Representative Maxine Waters recently introduced the Fair Credit Reporting Improvement Act of 2014 to the U.S. Congress, and it's proposing the most ambitious overhaul of credit reporting laws in history. If it passes, the Act would reduce the time derogatory information can sit on your credit report, set more stringent standards for the credit bureaus, and regulate the way credit reports can be used for employment purposes.

However, I can't help but think that the bill may be overreaching. Wouldn't the quicker removal of bad information artificially inflate scores? Doesn't this punish consumers who have played by the rules and built up excellent scores under the current system? And what would the overall effect on U.S. consumers be?

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There are definitely some good proposals in the bill; but here's why it may need to be scaled back a bit to be truly for the good of the U.S. and its consumers.

Some good ideas
There are definitely some good points in the proposal that could do a lot of good for consumers. For example, adverse real estate loans, such as foreclosures, would have to be removed if they are determined to be caused by deceptive lending practices, which were happening a lot in the mid 2000s.

The act also would encourage more competition between credit scoring companies. Currently, the FICO score is dominant, and is used in more than 90% of lending decisions. The new regulations would require consumers to be informed that there is "no one credit score," and would entitle consumers to one free credit score annually.

There's also a provision that encourages consumers to shop around for the best rates on mortgages, auto loans, and student loans. Under the act, any of these inquiries that occur within 120 days of each other can only be treated as one inquiry when calculating a credit score. Currently, the window is just 14 or 45 days, depending on which version of the FICO scoring formula is used.

Additionally, the act would require a lot more transparency and investigating on the part of the credit bureaus in the event that a consumer disputes information on his or her credit report.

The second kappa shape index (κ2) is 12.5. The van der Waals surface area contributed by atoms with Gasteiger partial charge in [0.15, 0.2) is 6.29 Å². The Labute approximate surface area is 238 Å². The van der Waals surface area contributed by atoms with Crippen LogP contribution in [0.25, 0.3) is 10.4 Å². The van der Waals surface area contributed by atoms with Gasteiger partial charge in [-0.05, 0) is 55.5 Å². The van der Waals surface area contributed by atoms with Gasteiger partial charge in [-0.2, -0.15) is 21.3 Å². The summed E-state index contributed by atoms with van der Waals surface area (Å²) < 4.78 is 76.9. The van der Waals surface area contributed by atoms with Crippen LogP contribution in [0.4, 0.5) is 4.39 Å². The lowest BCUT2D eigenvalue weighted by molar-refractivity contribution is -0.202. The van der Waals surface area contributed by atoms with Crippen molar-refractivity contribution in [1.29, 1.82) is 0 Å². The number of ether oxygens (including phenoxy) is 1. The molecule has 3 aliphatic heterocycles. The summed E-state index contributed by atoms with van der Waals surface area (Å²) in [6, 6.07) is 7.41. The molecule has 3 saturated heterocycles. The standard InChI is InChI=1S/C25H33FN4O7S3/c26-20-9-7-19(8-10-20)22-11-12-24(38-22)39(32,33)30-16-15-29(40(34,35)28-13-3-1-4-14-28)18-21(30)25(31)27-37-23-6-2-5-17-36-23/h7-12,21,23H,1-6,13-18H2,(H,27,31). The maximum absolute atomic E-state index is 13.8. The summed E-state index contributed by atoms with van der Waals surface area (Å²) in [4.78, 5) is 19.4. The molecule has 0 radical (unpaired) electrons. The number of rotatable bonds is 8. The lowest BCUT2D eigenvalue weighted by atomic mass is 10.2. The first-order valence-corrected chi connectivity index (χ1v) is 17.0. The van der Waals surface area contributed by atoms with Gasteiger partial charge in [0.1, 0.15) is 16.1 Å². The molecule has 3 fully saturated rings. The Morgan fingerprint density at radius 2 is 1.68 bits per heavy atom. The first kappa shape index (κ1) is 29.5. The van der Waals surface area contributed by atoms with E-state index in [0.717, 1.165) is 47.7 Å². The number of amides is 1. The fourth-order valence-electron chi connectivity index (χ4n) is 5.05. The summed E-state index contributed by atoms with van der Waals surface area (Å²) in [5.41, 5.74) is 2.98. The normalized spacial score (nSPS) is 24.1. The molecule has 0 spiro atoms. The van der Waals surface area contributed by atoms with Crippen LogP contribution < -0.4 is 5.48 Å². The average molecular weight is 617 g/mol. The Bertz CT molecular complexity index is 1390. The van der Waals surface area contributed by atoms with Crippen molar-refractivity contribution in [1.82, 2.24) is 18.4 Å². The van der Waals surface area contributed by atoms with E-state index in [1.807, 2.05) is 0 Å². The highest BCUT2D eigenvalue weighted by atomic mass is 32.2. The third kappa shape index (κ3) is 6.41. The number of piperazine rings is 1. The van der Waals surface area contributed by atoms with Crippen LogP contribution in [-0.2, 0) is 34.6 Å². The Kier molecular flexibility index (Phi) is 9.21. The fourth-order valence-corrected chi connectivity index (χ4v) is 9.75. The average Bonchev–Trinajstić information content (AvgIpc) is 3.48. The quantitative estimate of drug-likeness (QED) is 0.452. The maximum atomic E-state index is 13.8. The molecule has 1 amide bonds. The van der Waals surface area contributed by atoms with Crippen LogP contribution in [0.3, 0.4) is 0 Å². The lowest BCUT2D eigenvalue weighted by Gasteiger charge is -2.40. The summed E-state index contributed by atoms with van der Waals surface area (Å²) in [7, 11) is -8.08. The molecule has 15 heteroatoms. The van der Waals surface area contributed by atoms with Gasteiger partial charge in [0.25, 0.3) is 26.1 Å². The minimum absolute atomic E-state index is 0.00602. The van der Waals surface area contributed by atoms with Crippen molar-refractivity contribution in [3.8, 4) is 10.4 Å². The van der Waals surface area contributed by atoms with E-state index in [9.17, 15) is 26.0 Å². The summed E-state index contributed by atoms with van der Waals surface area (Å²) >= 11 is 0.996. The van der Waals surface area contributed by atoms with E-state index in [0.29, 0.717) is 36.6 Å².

There are a lot of components to the proposed act, and the full list can be found here.

Bad information will disappear quicker
I start to have an issue with the proposed changes when it comes to the list of information that will come off of credit reports quicker than in the past. Bankruptcies would only remain on your credit for seven years, instead of the current 10. Judgments, paid tax liens, collections, late payments, and other negative information would only remain for four years instead of seven. And any paid or settled debts would have to be removed within 45 days, regardless of how delinquent they were.

Basically, this changes the meaning of a credit score without necessarily changing credit standards to compensate for it. Right now, an excellent credit score implies that a consumer has been very responsible with his or her credit for a certain length of time. By reducing the effective length of the credit history, a high score becomes less meaningful.

Artificially inflated scores are a slippery slope
Consumers who already have excellent credit scores really shouldn't see any major changes in their scores. However, these changes will undoubtedly improve the credit scores for millions of people. And, these higher scores will imply a lower credit risk to lenders than the borrowers have "earned."

Now, these credit scoring changes aren't necessarily bad if lenders raise their standards to compensate; but what are the chances of that happening? The trend has been toward more subprime borrowers, not fewer, and these changes would give lenders justification to lend to many more borrowers who can't qualify for credit under the current credit scoring rules.

For example, let's say that the cutoff for an auto loan is a credit score of 620. Under the proposed changes, meeting this threshold will be easier for many people with spotty credit histories.

Making credit too easy to obtain is simply asking for trouble, as we found out the hard way during the mortgage crisis. The difference this time is that, instead of using deceptive and unfair lending practices, we might just inflate the scores to make a lot of borrowers look more creditworthy.

As I said before, there are some very positive provisions in the legislation. However, the effects on credit defaults need to be carefully considered before these changes are implemented.

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